The subject of job creation has been directly addressed and further elaborated upon in these previous blog/commentaries: Where the Jobs Are – A Lesson in ‘Garbage’ Vegas Casinos Create New Jobs By Betting on Video Games Where the Jobs Are – Futility of Minimum Wage Immigration Policy Exacerbates Worker Productivity Crisis Job Option: Jamaica-Canada employment programme Obama’s immigration tweaks in the US leave Big Tech wanting more Where the Jobs Are – Entrepreneurism in Junk Disney World – Role Model for Self Governing Entities Using SGE’s to Welcome the Dreaded ‘Plutocracy’ and Jobs Where the Jobs Are – Computers Reshaping Global Job Market Where the Jobs Are – Ship-breaking under SGE Structure STEM Jobs Are Filling Slowly

The Go Lean book itself details the economic principles and community ethos to adopt, plus the executions of strategies, tactics, implementations and advocacies to create new jobs in Caribbean communities. See a sample list here:

Economic Principles – People Choose because Resources are Limited Page 21
Economic Principles – All Choices Involve Costs Page 21
Economic Principles – People Respond to Incentives Page 21
Economic Principles – Economic Systems Influence Individual Choices Page 21
Economic Principles – Voluntary Trade Creates Wealth Page 21
Economic Principles – Consequences of Choices Lie in the Future Page 21
Community Ethos – Job Multiplier Page 22
Community Ethos – Lean Operations Page 24
Community Ethos – Return on Investments Page 24
Community Ethos – Ways to Impact the Future Page 26
Community Ethos – Ways to Help Entrepreneurship Page 28
Community Ethos – Ways to Impact Research & Development – Create Local; Stay Local Page 30
Strategy – Vision – Integrate 30 member-states to a Single Market Economy Page 45
Strategy – Mission – Foster local economic engines Page 45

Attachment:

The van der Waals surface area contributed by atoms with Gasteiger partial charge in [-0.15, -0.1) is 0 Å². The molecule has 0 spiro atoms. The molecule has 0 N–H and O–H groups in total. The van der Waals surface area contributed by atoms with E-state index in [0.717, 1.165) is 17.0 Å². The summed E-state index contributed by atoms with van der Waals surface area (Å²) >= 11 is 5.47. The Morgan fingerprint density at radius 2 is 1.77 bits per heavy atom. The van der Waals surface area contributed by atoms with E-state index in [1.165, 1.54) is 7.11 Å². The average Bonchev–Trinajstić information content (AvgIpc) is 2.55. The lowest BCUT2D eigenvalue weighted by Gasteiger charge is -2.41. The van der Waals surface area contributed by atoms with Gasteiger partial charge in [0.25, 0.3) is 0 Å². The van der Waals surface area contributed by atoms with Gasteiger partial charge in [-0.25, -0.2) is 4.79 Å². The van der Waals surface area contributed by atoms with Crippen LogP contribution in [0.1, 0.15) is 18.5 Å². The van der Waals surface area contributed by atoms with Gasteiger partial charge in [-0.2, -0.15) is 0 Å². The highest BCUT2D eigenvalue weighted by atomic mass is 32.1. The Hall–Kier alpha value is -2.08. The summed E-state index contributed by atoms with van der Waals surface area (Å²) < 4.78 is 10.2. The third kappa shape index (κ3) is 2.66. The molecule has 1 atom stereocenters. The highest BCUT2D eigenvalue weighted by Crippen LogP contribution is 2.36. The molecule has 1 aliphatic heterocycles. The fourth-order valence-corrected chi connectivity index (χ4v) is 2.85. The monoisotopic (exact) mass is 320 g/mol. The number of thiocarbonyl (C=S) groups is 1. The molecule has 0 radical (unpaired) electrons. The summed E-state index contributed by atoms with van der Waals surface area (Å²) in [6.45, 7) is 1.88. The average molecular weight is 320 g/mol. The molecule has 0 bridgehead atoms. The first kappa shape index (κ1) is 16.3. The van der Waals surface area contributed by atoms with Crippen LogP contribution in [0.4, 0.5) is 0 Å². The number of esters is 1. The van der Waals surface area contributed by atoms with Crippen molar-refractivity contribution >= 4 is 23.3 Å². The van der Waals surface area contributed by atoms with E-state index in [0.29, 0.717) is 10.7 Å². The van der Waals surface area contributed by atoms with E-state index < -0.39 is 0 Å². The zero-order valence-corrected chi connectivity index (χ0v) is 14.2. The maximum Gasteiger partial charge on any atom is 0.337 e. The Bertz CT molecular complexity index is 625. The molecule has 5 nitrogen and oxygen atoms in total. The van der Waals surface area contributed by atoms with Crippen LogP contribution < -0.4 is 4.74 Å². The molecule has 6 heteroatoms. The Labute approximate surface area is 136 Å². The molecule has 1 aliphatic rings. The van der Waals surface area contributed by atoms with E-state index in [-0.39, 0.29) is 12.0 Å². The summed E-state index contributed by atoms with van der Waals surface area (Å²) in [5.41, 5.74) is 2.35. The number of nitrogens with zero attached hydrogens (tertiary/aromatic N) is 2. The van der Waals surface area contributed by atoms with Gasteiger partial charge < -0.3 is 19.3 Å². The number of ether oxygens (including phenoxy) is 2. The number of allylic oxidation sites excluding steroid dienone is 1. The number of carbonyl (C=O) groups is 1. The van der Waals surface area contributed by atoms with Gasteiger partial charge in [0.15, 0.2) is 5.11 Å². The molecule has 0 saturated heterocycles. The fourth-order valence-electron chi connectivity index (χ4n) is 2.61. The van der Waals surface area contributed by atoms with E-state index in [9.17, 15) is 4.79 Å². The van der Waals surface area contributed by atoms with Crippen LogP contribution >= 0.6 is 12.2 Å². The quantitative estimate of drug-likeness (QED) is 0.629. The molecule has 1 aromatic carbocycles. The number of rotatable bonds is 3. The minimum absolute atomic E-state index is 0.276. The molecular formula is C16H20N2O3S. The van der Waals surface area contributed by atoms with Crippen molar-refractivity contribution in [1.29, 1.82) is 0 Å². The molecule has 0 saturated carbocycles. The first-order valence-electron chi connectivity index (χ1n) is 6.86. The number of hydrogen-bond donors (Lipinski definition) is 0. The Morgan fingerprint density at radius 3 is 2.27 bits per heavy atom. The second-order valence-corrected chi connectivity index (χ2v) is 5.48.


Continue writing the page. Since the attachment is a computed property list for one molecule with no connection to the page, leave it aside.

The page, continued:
Tactical – Tactics to Forge an $800 Billion Economy – High Multiplier Industries Page 70
Tactical – Separation of Powers – Commerce Department – Promotions Role Page 78
Implementation – Ways to Deliver Page 109
Planning – Ways to Improve Trade Page 128
Advocacy – Ways to Create Jobs Page 152
Advocacy – Ways to Improve Education Page 159
Advocacy – Ways to Impact Labor Markets and Unions Page 164
Advocacy – Ways to Foster Technology Page 197
Advocacy – Ways to Foster e-Commerce Page 198
Advocacy – Ways to Help the Middle Class – Promote Entrepreneurship Page 223
Advocacy – Ways to Impact Youth – Early Start for STEM Page 227
Appendix – Growing 2.2 Million Jobs in 5 Years Page 257
Appendix – Job Multipliers Page 259

The Go Lean … Caribbean roadmap needs the effective modeling of South Florida’s business promotion, as in the regional Chambers of Commerce. Considering the 5 L‘s, (Look, Listen, Learn, Lend-a-hand & Lead), there will be much for us to look, listen and learn in the South Florida area. Eventually we may even be able to lend-a-hand to the South Florida cause – especially in regards to the Diaspora – but our focus is on the Caribbean. We do not look to lead in Florida; we are preparing to lead in the Caribbean.

Today, the Greater Miami / South Florida region is a better place to live, work and play … due in many ways to the contributions of the Caribbean Diaspora. These ones are active in the participation of the work-force, business promotion and culture of South Florida, resulting in a distinctive character that has made the Greater Miami region unique, and appealing.